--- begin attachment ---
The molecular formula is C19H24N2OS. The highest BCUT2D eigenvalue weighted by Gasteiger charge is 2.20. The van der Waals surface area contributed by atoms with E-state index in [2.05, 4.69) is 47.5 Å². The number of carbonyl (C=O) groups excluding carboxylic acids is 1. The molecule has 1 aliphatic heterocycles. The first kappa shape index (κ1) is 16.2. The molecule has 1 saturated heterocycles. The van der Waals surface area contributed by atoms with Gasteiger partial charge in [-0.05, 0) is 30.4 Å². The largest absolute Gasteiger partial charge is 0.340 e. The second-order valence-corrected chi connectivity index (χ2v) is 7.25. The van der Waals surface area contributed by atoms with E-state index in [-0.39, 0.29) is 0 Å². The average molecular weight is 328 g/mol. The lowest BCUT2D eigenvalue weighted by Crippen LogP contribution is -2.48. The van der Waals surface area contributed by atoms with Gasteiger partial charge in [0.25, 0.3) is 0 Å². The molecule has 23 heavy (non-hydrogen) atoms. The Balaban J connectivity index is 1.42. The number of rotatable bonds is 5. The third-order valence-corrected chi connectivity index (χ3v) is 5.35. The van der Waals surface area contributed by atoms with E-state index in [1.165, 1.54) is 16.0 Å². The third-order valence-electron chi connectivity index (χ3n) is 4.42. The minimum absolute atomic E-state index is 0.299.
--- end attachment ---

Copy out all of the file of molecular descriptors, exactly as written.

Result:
The molecular formula is C19H24N2OS. The highest BCUT2D eigenvalue weighted by Gasteiger charge is 2.20. The van der Waals surface area contributed by atoms with E-state index in [2.05, 4.69) is 47.5 Å². The number of carbonyl (C=O) groups excluding carboxylic acids is 1. The molecule has 1 aliphatic heterocycles. The first kappa shape index (κ1) is 16.2. The molecule has 1 saturated heterocycles. The van der Waals surface area contributed by atoms with Gasteiger partial charge in [-0.05, 0) is 30.4 Å². The largest absolute Gasteiger partial charge is 0.340 e. The second-order valence-corrected chi connectivity index (χ2v) is 7.25. The van der Waals surface area contributed by atoms with E-state index in [-0.39, 0.29) is 0 Å². The average molecular weight is 328 g/mol. The lowest BCUT2D eigenvalue weighted by Crippen LogP contribution is -2.48. The van der Waals surface area contributed by atoms with Gasteiger partial charge in [0.25, 0.3) is 0 Å². The molecule has 23 heavy (non-hydrogen) atoms. The Balaban J connectivity index is 1.42. The number of rotatable bonds is 5. The third-order valence-corrected chi connectivity index (χ3v) is 5.35. The van der Waals surface area contributed by atoms with E-state index in [1.165, 1.54) is 16.0 Å². The third-order valence-electron chi connectivity index (χ3n) is 4.42. The minimum absolute atomic E-state index is 0.299.